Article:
When programs do things without asking: F-Secure’s latest epic fail

The lesson

Don’t ever ever make your software do important decisions for your user. Programs that behave in ways that user doesn’t expect them to, are bound to fail.

If it’s about freeing your user from repeating mundane tasks, please let the program do the work. If it’s something that most of the users would choose in most cases, please make the decision for them. But if it’s about trashing 90 000 files on my computer and not letting me restore them with a single click – please just let me do the decision making. Pretty-fucking-please.

The story follows.

I believed in a virus free computer

When I ditched my PC and purchased an iMac, one of the things off my chest was the vast amount of viruses I had just left behind. For a couple of months I didn’t even consider installing a virus protection software – I felt Safe. Then a friend from work told me that F-Secure’s got a free version of their protection software for Mac. Oh well, protection’s always good, right? Right.

Is this my first virus on a Mac?

Tonight I came home from work and launched my Firefox and then suddenly my F-Secure alerts me about a malware it has just prevented. I slowly close my browser and move away from the keyboard: could this be real? In disbelief I blink my eyes rapidly for a few times and relaunch Firefox… there it is again! Is this my first ever virus on a Mac?

My natural reaction

Worried about the infection I decided to start a full system scan. Little did I know what was about to happen next.

Since I’ve got over 500 gigabytes of files, I also left the F-Secure software running and went to play some GT5 on my PS3. For some reason the first 3000 files seemed to have almost 3000 dangerous files. This didn’t feel alerting, although it should’ve.

The epic fail

Later at night I came back from a floorball rehearsal and checked the status of the files right away. How many files were infected? Did F-secure remove the infection? What other actions do I need to take in order to regain my computer’s health? The report tells me that… of the 90 000 thousand infected files… almost all have been… moved to Trash!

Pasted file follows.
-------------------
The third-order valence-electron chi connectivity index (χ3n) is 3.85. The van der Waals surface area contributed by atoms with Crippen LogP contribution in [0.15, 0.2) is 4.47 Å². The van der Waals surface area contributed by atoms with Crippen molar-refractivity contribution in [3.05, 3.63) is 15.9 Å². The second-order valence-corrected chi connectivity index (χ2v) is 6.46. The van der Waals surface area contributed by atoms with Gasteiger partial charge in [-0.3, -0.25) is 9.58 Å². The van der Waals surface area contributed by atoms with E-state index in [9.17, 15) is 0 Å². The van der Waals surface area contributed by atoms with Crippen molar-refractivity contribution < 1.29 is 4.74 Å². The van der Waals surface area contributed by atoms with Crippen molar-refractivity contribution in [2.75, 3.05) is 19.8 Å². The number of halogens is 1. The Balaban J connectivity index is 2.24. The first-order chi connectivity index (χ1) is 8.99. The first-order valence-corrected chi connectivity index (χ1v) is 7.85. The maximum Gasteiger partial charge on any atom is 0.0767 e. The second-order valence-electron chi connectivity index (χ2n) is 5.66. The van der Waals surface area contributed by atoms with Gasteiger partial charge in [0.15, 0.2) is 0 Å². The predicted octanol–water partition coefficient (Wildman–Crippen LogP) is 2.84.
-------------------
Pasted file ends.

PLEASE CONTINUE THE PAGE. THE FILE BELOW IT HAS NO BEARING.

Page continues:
I dash to forums to find a way to restore my files back to their initial locations. Like a word from heavens it echoed: “Put Back!” A command that could reanimate your files and repair your broken software. But just like everything that sounds too good to be true… well isn’t true. I keep on digging and in the last corner of the Internet (which is of course F-Secure’s forum) I find a thread that sheds some light on my despair.

The problem was indeed a major false positive on the TP version of our OS X offering. The problem was solved a while ago with update 2011-03-14_04. If any of you were using a non Technology preview version, please contact me. – Veli-Jussi Kesti, F-Secure corp.

I might’ve not been infected in the first place! And now I’ve got 90 000 files including my Photos, Graphic Design Files, Shared files from DropBox, Application files, etc. in the trash and no idea how to put them back where they belong. And for what? Someone had decided that the default option was to automatically trash the files. G-sus! Guess again, sir – you’ve just made and epic fail.

Internet money machine

Your five steps to Internet fortune

  1. Generate cute (funny, original, epic, fail, violent, etc.) content with your video camera (iPhone works just fine for this).
  2. Get a domain (don’t worry if it costs a bit, you’ll get your money back soon).
  3. Host your content on YouTube in order to gain Adsense money and to make sure you wont run out of bandwidth.
  4. Embed the YouTube content on your new domain and add affiliate banners via Peerfly (basically any other Affiliate program will do)
  5. Laugh your way to the bank

These guys already knew the secret